Clinical Chemistry and Laboratory Medicine (CCLM)
Published in Association with the European Federation of Clinical Chemistry and Laboratory Medicine (EFLM)
Editor-in-Chief: Plebani, Mario
Ed. by Gillery, Philippe / Lackner, Karl J. / Lippi, Giuseppe / Melichar, Bohuslav / Payne, Deborah A. / Schlattmann, Peter / Tate, Jillian R.
12 Issues per year
IMPACT FACTOR increased in 2015: 3.017
Rank 5 out of 30 in category Medical Laboratory Technology in the 2014 Thomson Reuters Journal Citation Report/Science Edition
SCImago Journal Rank (SJR) 2015: 0.873
Source Normalized Impact per Paper (SNIP) 2015: 0.982
Impact per Publication (IPP) 2015: 2.238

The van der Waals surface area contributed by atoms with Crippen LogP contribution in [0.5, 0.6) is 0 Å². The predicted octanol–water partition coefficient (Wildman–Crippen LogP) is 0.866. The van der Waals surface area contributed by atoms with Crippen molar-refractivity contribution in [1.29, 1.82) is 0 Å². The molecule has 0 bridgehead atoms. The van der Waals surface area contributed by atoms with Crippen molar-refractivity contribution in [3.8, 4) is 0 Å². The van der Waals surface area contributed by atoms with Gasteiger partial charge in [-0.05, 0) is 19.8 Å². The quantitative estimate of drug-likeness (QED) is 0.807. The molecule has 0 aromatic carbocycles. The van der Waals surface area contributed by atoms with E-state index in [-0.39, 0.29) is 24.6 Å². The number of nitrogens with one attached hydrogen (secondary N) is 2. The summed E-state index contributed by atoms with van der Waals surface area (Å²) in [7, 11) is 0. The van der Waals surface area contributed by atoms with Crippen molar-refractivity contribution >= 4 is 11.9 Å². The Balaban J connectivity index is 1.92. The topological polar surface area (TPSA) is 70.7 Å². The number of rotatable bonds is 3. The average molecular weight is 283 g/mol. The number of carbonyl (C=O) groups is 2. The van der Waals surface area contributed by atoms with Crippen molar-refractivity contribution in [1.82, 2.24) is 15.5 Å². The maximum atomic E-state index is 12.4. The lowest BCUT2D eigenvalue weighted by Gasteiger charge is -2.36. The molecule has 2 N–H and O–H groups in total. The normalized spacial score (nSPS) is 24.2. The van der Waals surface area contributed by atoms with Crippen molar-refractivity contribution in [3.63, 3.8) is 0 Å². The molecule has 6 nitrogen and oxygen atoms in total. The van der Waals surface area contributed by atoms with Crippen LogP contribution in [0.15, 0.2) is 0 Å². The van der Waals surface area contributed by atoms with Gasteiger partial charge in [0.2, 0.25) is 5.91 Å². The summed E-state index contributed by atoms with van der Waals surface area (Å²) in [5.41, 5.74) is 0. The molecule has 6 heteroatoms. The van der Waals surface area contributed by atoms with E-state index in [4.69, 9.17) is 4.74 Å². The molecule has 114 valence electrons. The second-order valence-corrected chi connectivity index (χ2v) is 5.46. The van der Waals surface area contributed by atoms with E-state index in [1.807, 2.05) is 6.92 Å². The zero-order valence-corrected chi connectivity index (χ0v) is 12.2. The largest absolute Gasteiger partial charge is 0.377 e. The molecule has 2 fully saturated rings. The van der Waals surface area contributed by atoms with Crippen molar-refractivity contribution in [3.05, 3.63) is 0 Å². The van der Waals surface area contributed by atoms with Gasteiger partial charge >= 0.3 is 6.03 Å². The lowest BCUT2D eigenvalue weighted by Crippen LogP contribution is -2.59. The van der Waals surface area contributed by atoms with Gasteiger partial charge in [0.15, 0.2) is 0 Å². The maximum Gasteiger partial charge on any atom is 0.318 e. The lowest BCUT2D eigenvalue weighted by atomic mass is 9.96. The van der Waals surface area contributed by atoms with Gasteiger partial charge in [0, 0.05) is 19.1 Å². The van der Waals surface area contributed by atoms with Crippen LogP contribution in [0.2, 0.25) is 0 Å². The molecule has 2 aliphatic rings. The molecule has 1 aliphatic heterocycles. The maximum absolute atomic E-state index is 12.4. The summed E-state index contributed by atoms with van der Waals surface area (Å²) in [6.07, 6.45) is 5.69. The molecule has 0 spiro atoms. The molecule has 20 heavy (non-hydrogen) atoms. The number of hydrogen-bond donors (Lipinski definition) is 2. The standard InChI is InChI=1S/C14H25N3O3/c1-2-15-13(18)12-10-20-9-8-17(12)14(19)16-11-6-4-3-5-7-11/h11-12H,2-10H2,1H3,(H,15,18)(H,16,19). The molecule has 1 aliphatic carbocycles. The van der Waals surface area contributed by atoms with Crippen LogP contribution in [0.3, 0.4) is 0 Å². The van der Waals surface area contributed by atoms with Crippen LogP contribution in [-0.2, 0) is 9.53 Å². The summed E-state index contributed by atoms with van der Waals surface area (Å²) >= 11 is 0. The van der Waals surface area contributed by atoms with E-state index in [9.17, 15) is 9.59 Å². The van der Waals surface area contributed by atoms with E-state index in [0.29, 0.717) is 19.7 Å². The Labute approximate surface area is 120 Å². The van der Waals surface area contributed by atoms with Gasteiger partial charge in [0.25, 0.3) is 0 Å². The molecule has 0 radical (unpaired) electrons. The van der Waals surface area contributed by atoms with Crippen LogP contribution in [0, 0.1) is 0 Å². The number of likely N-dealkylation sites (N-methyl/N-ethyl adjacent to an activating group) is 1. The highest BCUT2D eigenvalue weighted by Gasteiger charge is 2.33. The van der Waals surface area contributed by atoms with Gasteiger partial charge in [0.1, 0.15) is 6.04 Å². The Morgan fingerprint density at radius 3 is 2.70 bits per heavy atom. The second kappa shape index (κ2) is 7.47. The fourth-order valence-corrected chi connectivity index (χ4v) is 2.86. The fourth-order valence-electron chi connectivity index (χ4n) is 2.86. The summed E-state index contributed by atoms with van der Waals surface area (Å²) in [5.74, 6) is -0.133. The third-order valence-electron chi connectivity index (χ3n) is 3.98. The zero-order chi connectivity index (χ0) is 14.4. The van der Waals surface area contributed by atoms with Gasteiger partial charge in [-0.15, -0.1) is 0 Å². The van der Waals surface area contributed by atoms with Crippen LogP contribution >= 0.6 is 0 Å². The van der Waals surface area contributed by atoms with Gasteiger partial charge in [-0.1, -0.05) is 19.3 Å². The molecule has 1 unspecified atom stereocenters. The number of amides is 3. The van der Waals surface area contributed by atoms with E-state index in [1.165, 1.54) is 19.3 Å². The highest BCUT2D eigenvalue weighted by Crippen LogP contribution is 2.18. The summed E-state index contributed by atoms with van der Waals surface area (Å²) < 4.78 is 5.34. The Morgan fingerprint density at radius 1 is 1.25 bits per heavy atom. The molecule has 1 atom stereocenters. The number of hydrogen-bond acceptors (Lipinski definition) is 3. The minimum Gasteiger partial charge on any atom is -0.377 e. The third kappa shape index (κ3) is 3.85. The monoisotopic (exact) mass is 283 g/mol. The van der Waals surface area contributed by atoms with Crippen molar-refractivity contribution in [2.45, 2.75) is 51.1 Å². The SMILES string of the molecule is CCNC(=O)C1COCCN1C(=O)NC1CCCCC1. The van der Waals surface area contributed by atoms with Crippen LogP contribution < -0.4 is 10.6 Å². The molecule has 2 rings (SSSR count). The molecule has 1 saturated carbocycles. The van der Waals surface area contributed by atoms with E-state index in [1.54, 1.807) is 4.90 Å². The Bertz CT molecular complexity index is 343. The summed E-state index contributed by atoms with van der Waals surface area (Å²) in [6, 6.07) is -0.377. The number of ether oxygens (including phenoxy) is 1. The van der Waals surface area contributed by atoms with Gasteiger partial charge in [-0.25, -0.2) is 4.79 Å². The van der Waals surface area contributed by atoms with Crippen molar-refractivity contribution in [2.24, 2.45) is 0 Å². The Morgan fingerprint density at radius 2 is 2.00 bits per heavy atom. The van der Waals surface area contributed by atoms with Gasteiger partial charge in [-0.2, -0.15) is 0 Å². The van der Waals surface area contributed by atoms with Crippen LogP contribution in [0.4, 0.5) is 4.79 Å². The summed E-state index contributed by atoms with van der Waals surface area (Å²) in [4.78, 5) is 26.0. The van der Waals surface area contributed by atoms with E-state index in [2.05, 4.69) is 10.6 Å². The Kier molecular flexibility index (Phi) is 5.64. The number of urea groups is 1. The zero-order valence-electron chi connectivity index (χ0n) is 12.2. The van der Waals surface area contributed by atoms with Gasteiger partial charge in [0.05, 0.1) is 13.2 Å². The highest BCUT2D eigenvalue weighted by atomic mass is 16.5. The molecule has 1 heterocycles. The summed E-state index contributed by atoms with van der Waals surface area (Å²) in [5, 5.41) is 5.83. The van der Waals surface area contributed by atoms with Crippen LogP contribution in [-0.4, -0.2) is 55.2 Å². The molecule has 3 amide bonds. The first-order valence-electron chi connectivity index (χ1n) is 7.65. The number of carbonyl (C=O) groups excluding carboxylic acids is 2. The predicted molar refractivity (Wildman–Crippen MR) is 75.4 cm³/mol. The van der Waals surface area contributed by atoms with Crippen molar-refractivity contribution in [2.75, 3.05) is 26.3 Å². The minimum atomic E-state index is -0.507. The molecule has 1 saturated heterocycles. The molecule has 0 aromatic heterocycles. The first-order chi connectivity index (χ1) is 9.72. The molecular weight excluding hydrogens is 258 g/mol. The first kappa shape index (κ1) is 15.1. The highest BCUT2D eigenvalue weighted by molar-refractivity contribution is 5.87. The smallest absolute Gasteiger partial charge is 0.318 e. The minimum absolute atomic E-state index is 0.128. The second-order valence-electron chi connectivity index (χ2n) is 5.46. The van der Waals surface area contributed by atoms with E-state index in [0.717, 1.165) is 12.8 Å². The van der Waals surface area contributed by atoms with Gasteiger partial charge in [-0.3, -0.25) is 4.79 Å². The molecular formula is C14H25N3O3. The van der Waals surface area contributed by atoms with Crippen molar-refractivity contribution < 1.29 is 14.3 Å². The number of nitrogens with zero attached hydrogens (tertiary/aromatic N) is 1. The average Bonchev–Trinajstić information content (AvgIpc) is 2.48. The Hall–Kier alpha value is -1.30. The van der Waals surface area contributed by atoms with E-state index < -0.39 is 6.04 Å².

In the very beginning of polymerase chain reaction (PCR) tests entering the field of diagnosis of infectious agents, the introduction of this technology into routine diagnosis was hampered by its frequent tendency to create false-positive results because of contamination. This problem is now widely solved by the introduction of the uracil-N-glycosylase (UNG) anticontamination technology. However, care must still be taken to avoid other sources of producing false positive results. They might additionally derive from human error and/or insufficient PCR amplification and detection protocols. A special case lies in the fact that PCR also amplifies DNA from dead organisms rendering a result diagnostically correct as positive, but clinically as false-positive. In PCR, as in any other diagnostic test, the risk of creating a false-negative result also exists. In such a case, the most probable source besides human error, low target or poor amplification and detection protocols is an inhibition caused by interfering substances in a patient's sample. Strategies to recognize and overcome this issue are discussed in this article. Finally a few results from quality control studies on amplification technologies in the diagnosis of infectious agents are reviewed.
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